Hello everyone. This week we feel like we’ve been trapped on a tarmac for 7 hours. Or maybe 36 hours. Or maybe longer.
Yes, it’s the biggest earnings issue of the quarter, as we take the microscope to the third quarter earnings calls this week from Delta Air Lines, US Airways, United Continental, Spirit Airlines, and JetBlue.
How long is this week’s issue. Oh, I don’t know. 150 pages more or less.
Needless to say, there is certainly not a lack of things to talk about in this week’s issue, and some of the topics are not even earnings related.
Take for instance, last weekend’s freak snowstorm in the Northeast. I’m sure the folks at JetBlue would love to give it to you.
Once again, the airline found itself the brunt of headlines far and wide after passengers on a number of the airline’s aircraft were forced to sit on said aircraft for hours, and hours, and hours after landing in Hartford. American Airlines also saw one of its international flights diverted there, and all in all, a horrible time was had by all.
Although the governor of Connecticut seemed to think passengers weren’t looking at the situation in the right light. He reminded those who finally did make it inside Bradley International that hey, they landed safely, didn’t they?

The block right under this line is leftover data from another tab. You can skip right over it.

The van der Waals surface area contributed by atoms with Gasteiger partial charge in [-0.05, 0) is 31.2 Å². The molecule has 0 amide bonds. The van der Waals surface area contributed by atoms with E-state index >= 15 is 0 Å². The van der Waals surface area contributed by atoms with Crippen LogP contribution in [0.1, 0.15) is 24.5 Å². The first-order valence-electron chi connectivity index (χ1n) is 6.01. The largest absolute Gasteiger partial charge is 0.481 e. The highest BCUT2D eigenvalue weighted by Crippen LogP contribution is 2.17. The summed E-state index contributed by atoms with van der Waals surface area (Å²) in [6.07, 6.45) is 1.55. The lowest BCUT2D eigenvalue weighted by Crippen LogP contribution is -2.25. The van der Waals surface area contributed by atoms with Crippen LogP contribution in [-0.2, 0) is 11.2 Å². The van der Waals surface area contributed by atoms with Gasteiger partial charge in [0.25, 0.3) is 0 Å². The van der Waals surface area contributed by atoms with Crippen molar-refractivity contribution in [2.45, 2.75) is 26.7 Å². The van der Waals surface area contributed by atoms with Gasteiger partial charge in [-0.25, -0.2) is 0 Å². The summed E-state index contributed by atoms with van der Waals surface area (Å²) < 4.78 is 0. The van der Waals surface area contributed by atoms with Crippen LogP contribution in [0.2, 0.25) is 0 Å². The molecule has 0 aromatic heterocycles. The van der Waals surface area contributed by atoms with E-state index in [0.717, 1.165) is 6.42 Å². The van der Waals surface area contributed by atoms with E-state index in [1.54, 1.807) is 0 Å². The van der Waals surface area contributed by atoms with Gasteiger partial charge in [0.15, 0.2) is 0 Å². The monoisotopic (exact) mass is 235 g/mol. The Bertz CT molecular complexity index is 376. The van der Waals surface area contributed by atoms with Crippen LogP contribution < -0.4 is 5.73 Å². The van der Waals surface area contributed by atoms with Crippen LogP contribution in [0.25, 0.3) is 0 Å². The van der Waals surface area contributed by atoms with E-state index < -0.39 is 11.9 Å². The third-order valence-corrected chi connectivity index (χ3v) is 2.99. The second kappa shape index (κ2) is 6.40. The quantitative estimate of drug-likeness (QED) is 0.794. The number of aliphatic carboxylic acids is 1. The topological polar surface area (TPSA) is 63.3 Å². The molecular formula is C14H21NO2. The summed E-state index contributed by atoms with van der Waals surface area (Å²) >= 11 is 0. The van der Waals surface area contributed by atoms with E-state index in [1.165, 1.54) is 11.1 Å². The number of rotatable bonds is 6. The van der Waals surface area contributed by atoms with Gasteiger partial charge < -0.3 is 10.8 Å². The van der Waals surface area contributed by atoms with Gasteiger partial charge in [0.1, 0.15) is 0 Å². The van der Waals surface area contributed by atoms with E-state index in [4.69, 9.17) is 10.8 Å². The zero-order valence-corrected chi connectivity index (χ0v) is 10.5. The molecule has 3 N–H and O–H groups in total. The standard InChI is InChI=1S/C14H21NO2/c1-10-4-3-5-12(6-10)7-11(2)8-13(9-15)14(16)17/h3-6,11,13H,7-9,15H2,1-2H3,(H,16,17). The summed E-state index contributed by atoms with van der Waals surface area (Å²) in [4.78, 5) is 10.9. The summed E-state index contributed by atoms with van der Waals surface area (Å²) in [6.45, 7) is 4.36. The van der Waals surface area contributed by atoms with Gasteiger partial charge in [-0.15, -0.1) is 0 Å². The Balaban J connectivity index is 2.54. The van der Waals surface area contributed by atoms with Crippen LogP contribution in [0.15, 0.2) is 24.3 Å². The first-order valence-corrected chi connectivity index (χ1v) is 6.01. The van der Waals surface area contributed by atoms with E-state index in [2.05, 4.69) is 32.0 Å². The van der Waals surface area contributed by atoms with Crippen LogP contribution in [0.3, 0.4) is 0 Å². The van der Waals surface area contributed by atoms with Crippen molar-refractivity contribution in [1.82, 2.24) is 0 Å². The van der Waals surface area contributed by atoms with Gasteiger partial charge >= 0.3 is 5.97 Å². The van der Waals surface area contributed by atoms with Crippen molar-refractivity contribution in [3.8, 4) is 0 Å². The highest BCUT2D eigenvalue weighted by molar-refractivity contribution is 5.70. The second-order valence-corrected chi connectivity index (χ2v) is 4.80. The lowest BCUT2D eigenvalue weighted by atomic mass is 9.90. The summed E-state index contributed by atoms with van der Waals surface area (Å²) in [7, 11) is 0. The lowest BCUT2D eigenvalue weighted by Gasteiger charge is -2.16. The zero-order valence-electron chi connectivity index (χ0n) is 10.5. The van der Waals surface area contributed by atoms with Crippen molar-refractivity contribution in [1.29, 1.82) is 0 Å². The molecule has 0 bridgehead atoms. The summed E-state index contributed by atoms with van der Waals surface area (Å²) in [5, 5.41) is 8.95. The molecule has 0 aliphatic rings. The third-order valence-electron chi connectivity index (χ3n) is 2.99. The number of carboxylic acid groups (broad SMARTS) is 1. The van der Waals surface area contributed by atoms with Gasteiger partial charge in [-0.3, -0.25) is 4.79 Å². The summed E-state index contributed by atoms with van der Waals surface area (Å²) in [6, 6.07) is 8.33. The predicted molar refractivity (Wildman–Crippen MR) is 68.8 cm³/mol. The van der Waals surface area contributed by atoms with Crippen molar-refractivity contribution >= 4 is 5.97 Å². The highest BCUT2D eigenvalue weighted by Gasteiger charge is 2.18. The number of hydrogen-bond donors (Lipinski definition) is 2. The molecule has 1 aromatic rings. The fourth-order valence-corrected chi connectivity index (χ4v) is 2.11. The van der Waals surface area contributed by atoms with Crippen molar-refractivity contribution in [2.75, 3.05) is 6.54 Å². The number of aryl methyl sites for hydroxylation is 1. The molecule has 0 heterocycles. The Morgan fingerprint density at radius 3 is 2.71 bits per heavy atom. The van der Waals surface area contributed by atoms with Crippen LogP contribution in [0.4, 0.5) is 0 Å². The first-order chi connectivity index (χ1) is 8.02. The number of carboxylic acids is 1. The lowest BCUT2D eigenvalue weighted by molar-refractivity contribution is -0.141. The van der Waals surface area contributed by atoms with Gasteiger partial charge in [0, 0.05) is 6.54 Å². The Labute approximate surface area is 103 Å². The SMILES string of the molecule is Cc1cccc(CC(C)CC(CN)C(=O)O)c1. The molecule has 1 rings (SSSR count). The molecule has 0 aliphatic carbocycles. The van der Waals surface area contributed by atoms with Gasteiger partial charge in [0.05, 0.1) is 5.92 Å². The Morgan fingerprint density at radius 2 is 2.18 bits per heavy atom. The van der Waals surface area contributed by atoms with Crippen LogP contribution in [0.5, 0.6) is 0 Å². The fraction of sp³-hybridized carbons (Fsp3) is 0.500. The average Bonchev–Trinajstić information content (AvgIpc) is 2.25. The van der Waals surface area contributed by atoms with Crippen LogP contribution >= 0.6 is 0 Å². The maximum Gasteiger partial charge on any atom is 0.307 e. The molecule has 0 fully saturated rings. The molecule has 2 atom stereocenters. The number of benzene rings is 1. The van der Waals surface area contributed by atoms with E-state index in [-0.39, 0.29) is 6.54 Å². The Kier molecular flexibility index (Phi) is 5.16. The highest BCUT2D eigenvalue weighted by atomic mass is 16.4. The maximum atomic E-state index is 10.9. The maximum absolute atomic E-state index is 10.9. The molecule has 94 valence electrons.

We also talk a lot this week about the subject of fuel hedging.
I am convinced that airlines need to stop doing it.
Because it’s not necessary.
Airlines now have the resources and the planning tools they need to weather the ups and downs of fuel prices. Hedging has become a complicated unnecessary expense.
At least that’s how I see it.
And hey, how ’bout the management team at Qantas? CEO Alan Joyce finally had it last week with the ongoing “mini strikes” and other various efforts by three different employee groups to disrupt the airline’s operations. Saturday, the airline simply shut down.
Brilliant move on the part of Joyce in my opinion.
He knew if he did it, the Australian government would be forced to step in, which it did, and the arbitration court in Australia on Sunday ordered the employees at Qantas back to work — but only after it was made clear that employees were forbidden to participate in any more “mini-strike” job actions.
I can’t recall any airline ever doing anything like this. Ever.
As usual, this is just the tip of the iceberg. This week’s issue is huge, and we’re talking about a lotta stuff.
Subscribers can access this week’s issue of PlaneBusiness Banter here.